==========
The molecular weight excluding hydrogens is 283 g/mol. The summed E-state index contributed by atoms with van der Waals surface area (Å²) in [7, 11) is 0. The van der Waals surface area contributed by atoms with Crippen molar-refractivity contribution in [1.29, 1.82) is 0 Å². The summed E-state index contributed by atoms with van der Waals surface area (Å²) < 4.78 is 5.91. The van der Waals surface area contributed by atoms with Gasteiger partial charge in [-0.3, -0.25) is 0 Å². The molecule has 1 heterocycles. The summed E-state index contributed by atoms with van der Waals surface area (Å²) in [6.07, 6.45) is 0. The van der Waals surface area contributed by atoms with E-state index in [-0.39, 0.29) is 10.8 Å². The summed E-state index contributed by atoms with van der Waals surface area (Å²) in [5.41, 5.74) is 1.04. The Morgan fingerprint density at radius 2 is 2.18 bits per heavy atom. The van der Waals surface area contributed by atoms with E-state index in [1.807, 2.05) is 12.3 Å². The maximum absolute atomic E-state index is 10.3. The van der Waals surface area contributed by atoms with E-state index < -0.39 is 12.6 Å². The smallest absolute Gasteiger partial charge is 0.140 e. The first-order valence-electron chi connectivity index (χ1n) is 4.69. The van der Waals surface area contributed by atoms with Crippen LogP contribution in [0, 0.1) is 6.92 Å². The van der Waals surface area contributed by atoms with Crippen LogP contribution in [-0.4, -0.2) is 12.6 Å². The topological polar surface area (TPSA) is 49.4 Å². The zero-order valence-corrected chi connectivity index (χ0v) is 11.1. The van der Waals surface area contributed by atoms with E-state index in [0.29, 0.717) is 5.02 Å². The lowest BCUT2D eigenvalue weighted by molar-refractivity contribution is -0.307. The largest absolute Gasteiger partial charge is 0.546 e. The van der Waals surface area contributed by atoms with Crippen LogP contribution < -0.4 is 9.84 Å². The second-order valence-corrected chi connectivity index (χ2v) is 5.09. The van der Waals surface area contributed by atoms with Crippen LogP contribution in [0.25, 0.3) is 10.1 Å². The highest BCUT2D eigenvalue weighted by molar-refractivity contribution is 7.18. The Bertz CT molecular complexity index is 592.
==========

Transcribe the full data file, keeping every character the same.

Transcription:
The molecular weight excluding hydrogens is 283 g/mol. The summed E-state index contributed by atoms with van der Waals surface area (Å²) in [7, 11) is 0. The van der Waals surface area contributed by atoms with Crippen molar-refractivity contribution in [1.29, 1.82) is 0 Å². The summed E-state index contributed by atoms with van der Waals surface area (Å²) < 4.78 is 5.91. The van der Waals surface area contributed by atoms with Gasteiger partial charge in [-0.3, -0.25) is 0 Å². The molecule has 1 heterocycles. The summed E-state index contributed by atoms with van der Waals surface area (Å²) in [6.07, 6.45) is 0. The van der Waals surface area contributed by atoms with E-state index in [-0.39, 0.29) is 10.8 Å². The summed E-state index contributed by atoms with van der Waals surface area (Å²) in [5.41, 5.74) is 1.04. The Morgan fingerprint density at radius 2 is 2.18 bits per heavy atom. The van der Waals surface area contributed by atoms with E-state index in [1.807, 2.05) is 12.3 Å². The maximum absolute atomic E-state index is 10.3. The van der Waals surface area contributed by atoms with E-state index < -0.39 is 12.6 Å². The smallest absolute Gasteiger partial charge is 0.140 e. The first-order valence-electron chi connectivity index (χ1n) is 4.69. The van der Waals surface area contributed by atoms with Crippen LogP contribution in [0, 0.1) is 6.92 Å². The van der Waals surface area contributed by atoms with Crippen LogP contribution in [-0.4, -0.2) is 12.6 Å². The topological polar surface area (TPSA) is 49.4 Å². The zero-order valence-corrected chi connectivity index (χ0v) is 11.1. The van der Waals surface area contributed by atoms with E-state index in [0.29, 0.717) is 5.02 Å². The lowest BCUT2D eigenvalue weighted by molar-refractivity contribution is -0.307. The largest absolute Gasteiger partial charge is 0.546 e. The van der Waals surface area contributed by atoms with Crippen LogP contribution < -0.4 is 9.84 Å². The second-order valence-corrected chi connectivity index (χ2v) is 5.09. The van der Waals surface area contributed by atoms with Crippen LogP contribution in [0.25, 0.3) is 10.1 Å². The highest BCUT2D eigenvalue weighted by molar-refractivity contribution is 7.18. The Bertz CT molecular complexity index is 592.